Boat Safety Scheme – Recent Updates

The Boat Safety Scheme checks for private boats have just undergone a periodic review by the Scheme’s stakeholders. The proposed changes have been posted on the BSS website with an opportunity for people to view and offer comments on the proposals.

Most of the changes are editorial in nature, tidying up terms and descriptions, to help see that the checks are applied consistently by BSS examiners and so reduce risks and see safer boats.

The balance of the changes, around 40 per cent, can be summarised in this way:

  • a new check for portable fuel tanks in engine spaces;
  • five new advice checks concerning 230V a.c. systems;
  • a new advice check for cracks and unintended gaps on solid fuel appliances;
  • 15 existing checks amended to introduce an enhanced technical requirement;
  • 63 changes have been made to the existing checks that reduce or slightly change the technical impact;
  • two checks, one about marine fuel filters and the other about 230V a.c. shore connections are being removed.

It is anticipated that the changes will take effect on 1 January 2013 by which time, all examiners will have completed online and local workshop training exercises.

The final versions will be posted on the BSS website later this year as pdf files and will be available to be saved to computers or printed out.

New contact details for the BSS as the Canal & River Trust launches and moves to  Milton Keynes

The transfer of British Waterways to the Canal & River Trust, which administers the Boat Safety Scheme, and the closing of the Watford office, sees the BSS with a whole new set of contact details.

The BSS Office will now be based in the Canal & River Trust office in Milton Keynes and its new  postal address is:  Boat Safety Scheme, First Floor North, Station House, 500 Elder Gate, Milton Keynes, MK9 1BB.

The move also made a new phone number necessary. The BSS national phone number is now – 0333 202 1000.

Calls to the old Watford phone number will be transferred to the new number at the moment.

The Boat Safety Scheme website address has also changed to – – reflecting its change in status to being administered by a charitable trust. Existing links to the old dot com address will likely be automatically re-directed, but personal shortcuts on computers may need to be renewed.


Respect portable gas appliances or be prepared to pay the price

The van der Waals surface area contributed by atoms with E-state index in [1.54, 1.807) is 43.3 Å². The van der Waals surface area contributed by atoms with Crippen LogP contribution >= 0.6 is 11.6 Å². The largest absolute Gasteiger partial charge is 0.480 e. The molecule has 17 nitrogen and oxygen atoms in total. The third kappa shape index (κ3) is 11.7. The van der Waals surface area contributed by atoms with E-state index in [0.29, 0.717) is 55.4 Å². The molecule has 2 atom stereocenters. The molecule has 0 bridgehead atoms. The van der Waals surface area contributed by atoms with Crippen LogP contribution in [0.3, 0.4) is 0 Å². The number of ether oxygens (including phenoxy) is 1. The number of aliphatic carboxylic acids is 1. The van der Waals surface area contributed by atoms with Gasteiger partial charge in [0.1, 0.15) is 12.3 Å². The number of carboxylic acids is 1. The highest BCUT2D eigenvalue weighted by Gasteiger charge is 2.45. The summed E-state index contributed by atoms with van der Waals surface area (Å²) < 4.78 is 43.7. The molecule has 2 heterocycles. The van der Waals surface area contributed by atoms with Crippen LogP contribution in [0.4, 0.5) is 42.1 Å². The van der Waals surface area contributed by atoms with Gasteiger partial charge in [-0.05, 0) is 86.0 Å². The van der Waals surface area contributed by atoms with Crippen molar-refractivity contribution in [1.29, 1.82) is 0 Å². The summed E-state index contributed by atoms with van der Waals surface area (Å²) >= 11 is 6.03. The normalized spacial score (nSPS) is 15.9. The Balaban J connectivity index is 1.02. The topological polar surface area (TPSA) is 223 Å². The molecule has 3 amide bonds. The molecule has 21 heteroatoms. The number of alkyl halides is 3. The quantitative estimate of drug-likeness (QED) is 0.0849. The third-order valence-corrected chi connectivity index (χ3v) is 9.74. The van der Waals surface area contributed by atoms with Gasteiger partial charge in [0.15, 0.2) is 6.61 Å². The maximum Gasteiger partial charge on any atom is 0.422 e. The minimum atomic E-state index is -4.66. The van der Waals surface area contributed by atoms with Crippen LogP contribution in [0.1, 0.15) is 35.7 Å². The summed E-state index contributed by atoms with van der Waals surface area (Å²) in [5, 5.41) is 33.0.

Boaters are being warned against the casual use and storage of portable gas stoves and other appliances on board boats. Even the small canisters used on such equipment have fuelled explosions so severe as to send boaters to hospital with critical injuries.

The Boat Safety Scheme (BSS) is urging boat owners to treat all such portable gas equipment with great respect and change fuel canisters away from the boat and sources of ignition.

BSS manager, Graham Watts added, “In the poorly ventilated, tight confines of a boat escaping gas is more dangerous than when it happens ashore out in the open.

‘Think about the alternatives, for example, if all you want is a hot drink on board a day boat, a flask is probably the simplest and safest way. If wanting light, some battery powered or wind-up LED lights will last for ages and are far easier to use than gas lanterns.

‘Where a simple cooker is needed aboard, think about installing a marine spirit stove as an alternative to a portable gas stove.”

Inland waterway regulations do not ban portable gas equipment on boats, but when not in operation, any appliance with a canister fitted and all spare gas canisters, empty or full, must be stowed in lockers that are self-draining, or on open deck areas where any leaking gas will flow overboard. The risk of causing a pool of explosive vapour inside the boat must be avoided.

The BSS advise people to follow these safety points to help keep boat crews safe:

  • Portable gas appliances should only be used onshore.
  • Stow the canisters, used or unused and any appliance if it has a canister inserted, in a self-draining gas locker, or on open deck where any escaping gas can flow overboard.
  • Be familiar with the operating instructions before use.
  • Before you start, check the appliance’s condition, if the gas canister seal looks damaged, or if the appliances or gas canister is extremely rusty and deteriorated, do not use it.
  • To avoid flammable gas leaks and the risk of carbon monoxide poisoning, check that all equipment has been correctly assembled before turning it on.